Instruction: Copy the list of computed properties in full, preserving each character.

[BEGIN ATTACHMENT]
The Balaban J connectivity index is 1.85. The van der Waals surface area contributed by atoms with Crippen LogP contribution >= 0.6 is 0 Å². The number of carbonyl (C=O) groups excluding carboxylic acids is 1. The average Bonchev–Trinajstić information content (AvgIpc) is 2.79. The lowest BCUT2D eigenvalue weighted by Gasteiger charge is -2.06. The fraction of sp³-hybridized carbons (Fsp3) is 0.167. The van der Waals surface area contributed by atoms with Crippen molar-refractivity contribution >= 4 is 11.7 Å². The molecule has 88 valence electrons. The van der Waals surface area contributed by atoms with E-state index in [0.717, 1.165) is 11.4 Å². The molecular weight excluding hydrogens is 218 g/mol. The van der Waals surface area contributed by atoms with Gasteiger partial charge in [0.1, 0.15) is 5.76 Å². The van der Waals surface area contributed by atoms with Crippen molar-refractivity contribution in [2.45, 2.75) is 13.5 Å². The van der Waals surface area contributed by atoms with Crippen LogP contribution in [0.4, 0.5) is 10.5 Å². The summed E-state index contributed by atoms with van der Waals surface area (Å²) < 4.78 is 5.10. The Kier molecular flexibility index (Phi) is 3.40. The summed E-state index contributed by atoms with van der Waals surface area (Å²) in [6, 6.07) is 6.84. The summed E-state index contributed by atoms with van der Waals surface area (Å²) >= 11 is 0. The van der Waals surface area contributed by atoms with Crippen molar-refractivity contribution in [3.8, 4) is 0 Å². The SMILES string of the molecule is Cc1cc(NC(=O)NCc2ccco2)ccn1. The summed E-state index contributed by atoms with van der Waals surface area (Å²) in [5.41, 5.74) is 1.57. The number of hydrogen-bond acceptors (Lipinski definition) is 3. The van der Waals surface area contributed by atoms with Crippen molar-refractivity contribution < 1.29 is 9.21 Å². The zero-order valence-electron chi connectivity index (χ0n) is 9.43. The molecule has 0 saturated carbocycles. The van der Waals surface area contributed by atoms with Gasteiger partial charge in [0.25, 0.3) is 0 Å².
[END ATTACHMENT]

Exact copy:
The Balaban J connectivity index is 1.85. The van der Waals surface area contributed by atoms with Crippen LogP contribution >= 0.6 is 0 Å². The number of carbonyl (C=O) groups excluding carboxylic acids is 1. The average Bonchev–Trinajstić information content (AvgIpc) is 2.79. The lowest BCUT2D eigenvalue weighted by Gasteiger charge is -2.06. The fraction of sp³-hybridized carbons (Fsp3) is 0.167. The van der Waals surface area contributed by atoms with Crippen molar-refractivity contribution >= 4 is 11.7 Å². The molecule has 88 valence electrons. The van der Waals surface area contributed by atoms with E-state index in [0.717, 1.165) is 11.4 Å². The molecular weight excluding hydrogens is 218 g/mol. The van der Waals surface area contributed by atoms with Gasteiger partial charge in [0.1, 0.15) is 5.76 Å². The van der Waals surface area contributed by atoms with Crippen molar-refractivity contribution in [2.45, 2.75) is 13.5 Å². The van der Waals surface area contributed by atoms with Crippen LogP contribution in [0.4, 0.5) is 10.5 Å². The summed E-state index contributed by atoms with van der Waals surface area (Å²) < 4.78 is 5.10. The Kier molecular flexibility index (Phi) is 3.40. The summed E-state index contributed by atoms with van der Waals surface area (Å²) in [6, 6.07) is 6.84. The summed E-state index contributed by atoms with van der Waals surface area (Å²) >= 11 is 0. The van der Waals surface area contributed by atoms with Crippen molar-refractivity contribution in [3.8, 4) is 0 Å². The SMILES string of the molecule is Cc1cc(NC(=O)NCc2ccco2)ccn1. The summed E-state index contributed by atoms with van der Waals surface area (Å²) in [5.41, 5.74) is 1.57. The number of hydrogen-bond acceptors (Lipinski definition) is 3. The van der Waals surface area contributed by atoms with Crippen molar-refractivity contribution < 1.29 is 9.21 Å². The zero-order valence-electron chi connectivity index (χ0n) is 9.43. The molecule has 0 saturated carbocycles. The van der Waals surface area contributed by atoms with Gasteiger partial charge in [0.25, 0.3) is 0 Å².